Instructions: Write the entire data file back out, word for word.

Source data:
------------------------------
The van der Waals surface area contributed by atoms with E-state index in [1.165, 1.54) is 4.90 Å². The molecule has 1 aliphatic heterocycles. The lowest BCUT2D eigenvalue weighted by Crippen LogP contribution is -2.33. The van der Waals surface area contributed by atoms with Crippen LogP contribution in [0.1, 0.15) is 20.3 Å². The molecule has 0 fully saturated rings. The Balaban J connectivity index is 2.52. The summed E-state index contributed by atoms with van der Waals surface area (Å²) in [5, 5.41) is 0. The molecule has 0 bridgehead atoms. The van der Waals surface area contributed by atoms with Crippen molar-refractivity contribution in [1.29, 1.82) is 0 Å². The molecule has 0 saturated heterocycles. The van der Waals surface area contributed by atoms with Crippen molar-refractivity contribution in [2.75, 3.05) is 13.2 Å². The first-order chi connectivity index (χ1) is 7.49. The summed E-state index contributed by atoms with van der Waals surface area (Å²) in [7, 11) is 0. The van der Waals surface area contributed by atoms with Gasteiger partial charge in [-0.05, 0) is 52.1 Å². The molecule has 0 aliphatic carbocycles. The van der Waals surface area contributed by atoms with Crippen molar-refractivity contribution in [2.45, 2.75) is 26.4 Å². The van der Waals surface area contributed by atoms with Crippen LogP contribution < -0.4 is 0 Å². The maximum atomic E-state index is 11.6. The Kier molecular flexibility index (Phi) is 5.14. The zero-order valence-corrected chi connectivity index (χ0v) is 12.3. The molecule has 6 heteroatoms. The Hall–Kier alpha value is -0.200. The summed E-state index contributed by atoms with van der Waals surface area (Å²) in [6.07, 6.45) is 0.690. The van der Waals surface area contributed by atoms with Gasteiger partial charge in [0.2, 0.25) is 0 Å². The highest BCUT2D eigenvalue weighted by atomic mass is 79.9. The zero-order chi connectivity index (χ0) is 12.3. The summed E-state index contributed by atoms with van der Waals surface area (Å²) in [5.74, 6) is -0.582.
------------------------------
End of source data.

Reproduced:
The van der Waals surface area contributed by atoms with E-state index in [1.165, 1.54) is 4.90 Å². The molecule has 1 aliphatic heterocycles. The lowest BCUT2D eigenvalue weighted by Crippen LogP contribution is -2.33. The van der Waals surface area contributed by atoms with Crippen LogP contribution in [0.1, 0.15) is 20.3 Å². The molecule has 0 fully saturated rings. The Balaban J connectivity index is 2.52. The summed E-state index contributed by atoms with van der Waals surface area (Å²) in [5, 5.41) is 0. The molecule has 0 bridgehead atoms. The van der Waals surface area contributed by atoms with Crippen molar-refractivity contribution in [1.29, 1.82) is 0 Å². The molecule has 0 saturated heterocycles. The van der Waals surface area contributed by atoms with Crippen molar-refractivity contribution in [2.75, 3.05) is 13.2 Å². The first-order chi connectivity index (χ1) is 7.49. The summed E-state index contributed by atoms with van der Waals surface area (Å²) in [7, 11) is 0. The van der Waals surface area contributed by atoms with Gasteiger partial charge in [-0.05, 0) is 52.1 Å². The molecule has 0 aliphatic carbocycles. The van der Waals surface area contributed by atoms with Crippen molar-refractivity contribution in [2.45, 2.75) is 26.4 Å². The van der Waals surface area contributed by atoms with Crippen LogP contribution < -0.4 is 0 Å². The maximum atomic E-state index is 11.6. The Kier molecular flexibility index (Phi) is 5.14. The zero-order valence-corrected chi connectivity index (χ0v) is 12.3. The molecule has 6 heteroatoms. The Hall–Kier alpha value is -0.200. The summed E-state index contributed by atoms with van der Waals surface area (Å²) in [6.07, 6.45) is 0.690. The van der Waals surface area contributed by atoms with Gasteiger partial charge in [0.2, 0.25) is 0 Å². The highest BCUT2D eigenvalue weighted by atomic mass is 79.9. The zero-order chi connectivity index (χ0) is 12.3. The summed E-state index contributed by atoms with van der Waals surface area (Å²) in [5.74, 6) is -0.582.